Order in the society is established and sustained through effective group communication. The most essential being group communication since societies always have a leader-follower dimension within different contexts. Understanding this dimension is key to unlocking cohesive coexistence in societies. Initially, research responded to the need for this understanding by focusing discourses on how people become effective leaders. Confucius, Plato, Lao Zi and Aristotle all discussed the making of a leader. However, recent evolutions in thinking and perception of societies have prompted scholars to focus on strategies and attitudes associated with followers of leaders (Kelley, 1992). Such studies are not only essential in aiding followers in their development, but also in facilitating effective group communication. There can be no leaders without followers; hence, leadership is in a constant dialectic with followership. Among the most significant contributors to the flip side is Robert E. Kelley in his theory of followership.
This paper will carry out exploration of Kelley’s followership theory inlcud9g its description, rationale for exploring the theory as pertains to practical import, theoretical import and intrinsic interest. Literature that support and challenge the theory will also be explored as well as critiques of the theory. The critiques will be explored as well, highlighting evidence supporting or disapproving them.
The origin of the followership theory by Kelley can be traced to religion. He reflected on how the followers of Jesus Christ changed the world and thus thought of the fundamental issues that make followership effective. The theory of followership was first published in the Harvard Business Review ...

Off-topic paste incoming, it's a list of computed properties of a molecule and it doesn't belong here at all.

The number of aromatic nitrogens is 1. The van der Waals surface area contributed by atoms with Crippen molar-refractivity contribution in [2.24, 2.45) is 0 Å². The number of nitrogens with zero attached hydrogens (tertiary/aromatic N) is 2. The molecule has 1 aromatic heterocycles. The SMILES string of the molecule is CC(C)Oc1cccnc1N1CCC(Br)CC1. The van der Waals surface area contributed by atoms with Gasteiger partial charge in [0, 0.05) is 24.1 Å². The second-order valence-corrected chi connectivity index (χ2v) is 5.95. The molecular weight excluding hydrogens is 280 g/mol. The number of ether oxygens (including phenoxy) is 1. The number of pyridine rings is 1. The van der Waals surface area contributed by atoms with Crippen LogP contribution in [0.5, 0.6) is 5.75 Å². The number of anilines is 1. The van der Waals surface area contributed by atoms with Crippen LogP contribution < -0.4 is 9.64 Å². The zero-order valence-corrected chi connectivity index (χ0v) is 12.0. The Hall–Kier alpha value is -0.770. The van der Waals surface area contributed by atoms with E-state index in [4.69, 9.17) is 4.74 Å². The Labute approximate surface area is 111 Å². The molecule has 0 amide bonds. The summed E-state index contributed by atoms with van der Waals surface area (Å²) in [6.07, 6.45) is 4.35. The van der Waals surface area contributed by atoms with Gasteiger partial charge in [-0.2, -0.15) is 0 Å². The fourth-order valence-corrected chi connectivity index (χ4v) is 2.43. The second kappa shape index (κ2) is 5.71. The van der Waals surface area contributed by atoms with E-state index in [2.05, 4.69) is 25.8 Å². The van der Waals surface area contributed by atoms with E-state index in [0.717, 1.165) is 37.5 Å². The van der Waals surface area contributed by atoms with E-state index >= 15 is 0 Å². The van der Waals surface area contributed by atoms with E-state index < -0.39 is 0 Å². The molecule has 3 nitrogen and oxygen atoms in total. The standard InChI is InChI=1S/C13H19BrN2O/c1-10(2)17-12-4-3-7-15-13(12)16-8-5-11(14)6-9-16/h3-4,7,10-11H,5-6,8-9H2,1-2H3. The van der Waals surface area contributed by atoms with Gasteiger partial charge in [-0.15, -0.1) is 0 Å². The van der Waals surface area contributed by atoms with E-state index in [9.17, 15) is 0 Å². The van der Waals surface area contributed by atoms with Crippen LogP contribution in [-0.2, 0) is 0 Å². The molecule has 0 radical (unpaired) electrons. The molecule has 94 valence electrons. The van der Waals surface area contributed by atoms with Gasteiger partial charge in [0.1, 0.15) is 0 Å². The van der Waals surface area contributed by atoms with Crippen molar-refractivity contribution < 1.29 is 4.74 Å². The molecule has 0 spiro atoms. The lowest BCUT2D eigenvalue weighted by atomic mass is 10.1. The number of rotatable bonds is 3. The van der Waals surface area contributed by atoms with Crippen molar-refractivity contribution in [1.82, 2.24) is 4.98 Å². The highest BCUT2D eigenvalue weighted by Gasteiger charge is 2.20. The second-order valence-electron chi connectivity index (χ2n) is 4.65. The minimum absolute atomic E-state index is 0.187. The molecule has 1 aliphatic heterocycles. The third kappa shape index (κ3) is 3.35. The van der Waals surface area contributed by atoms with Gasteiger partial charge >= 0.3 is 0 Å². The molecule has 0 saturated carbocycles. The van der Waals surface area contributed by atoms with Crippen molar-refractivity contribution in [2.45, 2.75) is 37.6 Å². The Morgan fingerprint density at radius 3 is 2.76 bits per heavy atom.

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...oes not speak to their different cognitive styles since there are numerous factors that determine what an individual decides other than their disposition. For instance, a worker may decide that they will not speak up, not because they are sheep, but because they do not see the immediate priority as being speaking up.
Kelly, R. E. (1988). In Praise of Followers. Harvard Business Review, 6, 142-148.
Kelly, R. E. (1992). The Power Of Followership: How to Create Leaders People Want to
Follow and Followers Who Lead Themselves. New York: Doubleday.
Kelly, R. E. (1998). How To Be A Star At Work: 9 Breakthrough Strategies You Need To
Succeed. New York: Crown Business.
Robbins, S. P. (2005). Organizational Behavior. Upper Saddle River, NJ: Pearson Prentice
Rogoff, B. (2003). The Cultural Nature of Human Development. NY: Oxford University
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